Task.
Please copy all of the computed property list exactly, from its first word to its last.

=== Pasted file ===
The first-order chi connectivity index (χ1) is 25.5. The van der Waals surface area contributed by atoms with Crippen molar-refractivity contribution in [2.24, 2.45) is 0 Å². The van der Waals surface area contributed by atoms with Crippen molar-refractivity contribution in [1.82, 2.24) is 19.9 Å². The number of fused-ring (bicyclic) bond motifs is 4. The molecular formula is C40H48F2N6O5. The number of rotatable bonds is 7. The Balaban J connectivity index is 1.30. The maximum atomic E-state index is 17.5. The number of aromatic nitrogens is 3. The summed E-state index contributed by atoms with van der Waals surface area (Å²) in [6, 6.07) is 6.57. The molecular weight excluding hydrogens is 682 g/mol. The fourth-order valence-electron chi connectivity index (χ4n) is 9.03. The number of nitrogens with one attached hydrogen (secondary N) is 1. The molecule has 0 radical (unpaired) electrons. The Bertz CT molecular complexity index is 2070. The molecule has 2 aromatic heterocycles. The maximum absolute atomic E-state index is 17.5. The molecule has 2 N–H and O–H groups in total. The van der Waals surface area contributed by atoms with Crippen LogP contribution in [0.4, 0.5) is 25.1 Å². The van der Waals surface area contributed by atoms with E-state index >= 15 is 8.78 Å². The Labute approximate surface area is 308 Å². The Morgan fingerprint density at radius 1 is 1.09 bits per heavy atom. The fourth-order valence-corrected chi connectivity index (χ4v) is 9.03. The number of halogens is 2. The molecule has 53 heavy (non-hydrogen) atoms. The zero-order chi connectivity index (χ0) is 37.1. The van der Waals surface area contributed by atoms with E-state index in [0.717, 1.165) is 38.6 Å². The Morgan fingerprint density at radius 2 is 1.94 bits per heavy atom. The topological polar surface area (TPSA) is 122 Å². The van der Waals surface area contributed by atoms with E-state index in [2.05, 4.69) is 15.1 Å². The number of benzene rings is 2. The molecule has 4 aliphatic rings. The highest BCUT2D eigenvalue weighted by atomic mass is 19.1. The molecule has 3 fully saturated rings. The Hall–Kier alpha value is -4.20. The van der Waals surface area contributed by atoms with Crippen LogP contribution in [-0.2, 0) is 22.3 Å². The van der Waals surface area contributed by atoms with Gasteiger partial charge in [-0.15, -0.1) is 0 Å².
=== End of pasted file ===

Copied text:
The first-order chi connectivity index (χ1) is 25.5. The van der Waals surface area contributed by atoms with Crippen molar-refractivity contribution in [2.24, 2.45) is 0 Å². The van der Waals surface area contributed by atoms with Crippen molar-refractivity contribution in [1.82, 2.24) is 19.9 Å². The number of fused-ring (bicyclic) bond motifs is 4. The molecular formula is C40H48F2N6O5. The number of rotatable bonds is 7. The Balaban J connectivity index is 1.30. The maximum atomic E-state index is 17.5. The number of aromatic nitrogens is 3. The summed E-state index contributed by atoms with van der Waals surface area (Å²) in [6, 6.07) is 6.57. The molecular weight excluding hydrogens is 682 g/mol. The fourth-order valence-electron chi connectivity index (χ4n) is 9.03. The number of nitrogens with one attached hydrogen (secondary N) is 1. The molecule has 0 radical (unpaired) electrons. The Bertz CT molecular complexity index is 2070. The molecule has 2 aromatic heterocycles. The maximum absolute atomic E-state index is 17.5. The molecule has 2 N–H and O–H groups in total. The van der Waals surface area contributed by atoms with Crippen LogP contribution in [0.4, 0.5) is 25.1 Å². The van der Waals surface area contributed by atoms with E-state index >= 15 is 8.78 Å². The Labute approximate surface area is 308 Å². The Morgan fingerprint density at radius 1 is 1.09 bits per heavy atom. The fourth-order valence-corrected chi connectivity index (χ4v) is 9.03. The number of halogens is 2. The molecule has 53 heavy (non-hydrogen) atoms. The zero-order chi connectivity index (χ0) is 37.1. The van der Waals surface area contributed by atoms with E-state index in [0.717, 1.165) is 38.6 Å². The Morgan fingerprint density at radius 2 is 1.94 bits per heavy atom. The topological polar surface area (TPSA) is 122 Å². The van der Waals surface area contributed by atoms with E-state index in [2.05, 4.69) is 15.1 Å². The number of benzene rings is 2. The molecule has 4 aliphatic rings. The highest BCUT2D eigenvalue weighted by atomic mass is 19.1. The molecule has 3 fully saturated rings. The Hall–Kier alpha value is -4.20. The van der Waals surface area contributed by atoms with Crippen LogP contribution in [-0.2, 0) is 22.3 Å². The van der Waals surface area contributed by atoms with Gasteiger partial charge in [-0.15, -0.1) is 0 Å².